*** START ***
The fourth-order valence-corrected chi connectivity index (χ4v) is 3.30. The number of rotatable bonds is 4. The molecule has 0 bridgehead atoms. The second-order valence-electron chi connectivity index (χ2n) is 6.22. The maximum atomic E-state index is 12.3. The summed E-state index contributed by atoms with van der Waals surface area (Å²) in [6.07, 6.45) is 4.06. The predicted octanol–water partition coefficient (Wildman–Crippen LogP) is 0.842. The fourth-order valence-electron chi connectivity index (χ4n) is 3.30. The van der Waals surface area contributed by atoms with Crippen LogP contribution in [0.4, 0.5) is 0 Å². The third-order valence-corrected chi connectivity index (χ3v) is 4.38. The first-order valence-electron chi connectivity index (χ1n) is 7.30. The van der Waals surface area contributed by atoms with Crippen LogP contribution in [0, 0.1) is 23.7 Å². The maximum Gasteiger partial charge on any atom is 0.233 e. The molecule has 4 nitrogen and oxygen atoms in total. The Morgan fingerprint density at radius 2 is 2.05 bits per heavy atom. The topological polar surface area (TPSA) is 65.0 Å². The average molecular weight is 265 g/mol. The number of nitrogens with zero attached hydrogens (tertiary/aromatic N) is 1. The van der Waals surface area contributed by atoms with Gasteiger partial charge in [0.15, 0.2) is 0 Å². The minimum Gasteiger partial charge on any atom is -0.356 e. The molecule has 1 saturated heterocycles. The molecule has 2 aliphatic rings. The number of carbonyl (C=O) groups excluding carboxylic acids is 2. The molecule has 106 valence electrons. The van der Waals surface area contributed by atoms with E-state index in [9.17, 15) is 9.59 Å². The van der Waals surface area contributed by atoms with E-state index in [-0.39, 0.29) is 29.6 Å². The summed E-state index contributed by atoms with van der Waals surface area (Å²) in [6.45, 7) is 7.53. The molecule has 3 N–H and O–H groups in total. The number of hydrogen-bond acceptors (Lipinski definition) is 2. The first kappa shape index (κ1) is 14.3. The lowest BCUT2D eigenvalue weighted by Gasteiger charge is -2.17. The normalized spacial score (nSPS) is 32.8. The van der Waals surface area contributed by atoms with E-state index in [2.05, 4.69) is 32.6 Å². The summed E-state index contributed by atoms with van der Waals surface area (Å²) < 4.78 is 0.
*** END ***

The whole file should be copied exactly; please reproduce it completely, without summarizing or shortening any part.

The fourth-order valence-corrected chi connectivity index (χ4v) is 3.30. The number of rotatable bonds is 4. The molecule has 0 bridgehead atoms. The second-order valence-electron chi connectivity index (χ2n) is 6.22. The maximum atomic E-state index is 12.3. The summed E-state index contributed by atoms with van der Waals surface area (Å²) in [6.07, 6.45) is 4.06. The predicted octanol–water partition coefficient (Wildman–Crippen LogP) is 0.842. The fourth-order valence-electron chi connectivity index (χ4n) is 3.30. The van der Waals surface area contributed by atoms with Crippen LogP contribution in [0.4, 0.5) is 0 Å². The third-order valence-corrected chi connectivity index (χ3v) is 4.38. The first-order valence-electron chi connectivity index (χ1n) is 7.30. The van der Waals surface area contributed by atoms with Crippen LogP contribution in [0, 0.1) is 23.7 Å². The maximum Gasteiger partial charge on any atom is 0.233 e. The molecule has 4 nitrogen and oxygen atoms in total. The Morgan fingerprint density at radius 2 is 2.05 bits per heavy atom. The topological polar surface area (TPSA) is 65.0 Å². The average molecular weight is 265 g/mol. The number of nitrogens with zero attached hydrogens (tertiary/aromatic N) is 1. The van der Waals surface area contributed by atoms with Gasteiger partial charge in [0.15, 0.2) is 0 Å². The minimum Gasteiger partial charge on any atom is -0.356 e. The molecule has 1 saturated heterocycles. The molecule has 2 aliphatic rings. The number of carbonyl (C=O) groups excluding carboxylic acids is 2. The molecule has 106 valence electrons. The van der Waals surface area contributed by atoms with E-state index in [9.17, 15) is 9.59 Å². The van der Waals surface area contributed by atoms with E-state index in [-0.39, 0.29) is 29.6 Å². The summed E-state index contributed by atoms with van der Waals surface area (Å²) in [6.45, 7) is 7.53. The molecule has 3 N–H and O–H groups in total. The number of hydrogen-bond acceptors (Lipinski definition) is 2. The first kappa shape index (κ1) is 14.3. The lowest BCUT2D eigenvalue weighted by Gasteiger charge is -2.17. The normalized spacial score (nSPS) is 32.8. The van der Waals surface area contributed by atoms with E-state index in [2.05, 4.69) is 32.6 Å². The summed E-state index contributed by atoms with van der Waals surface area (Å²) < 4.78 is 0.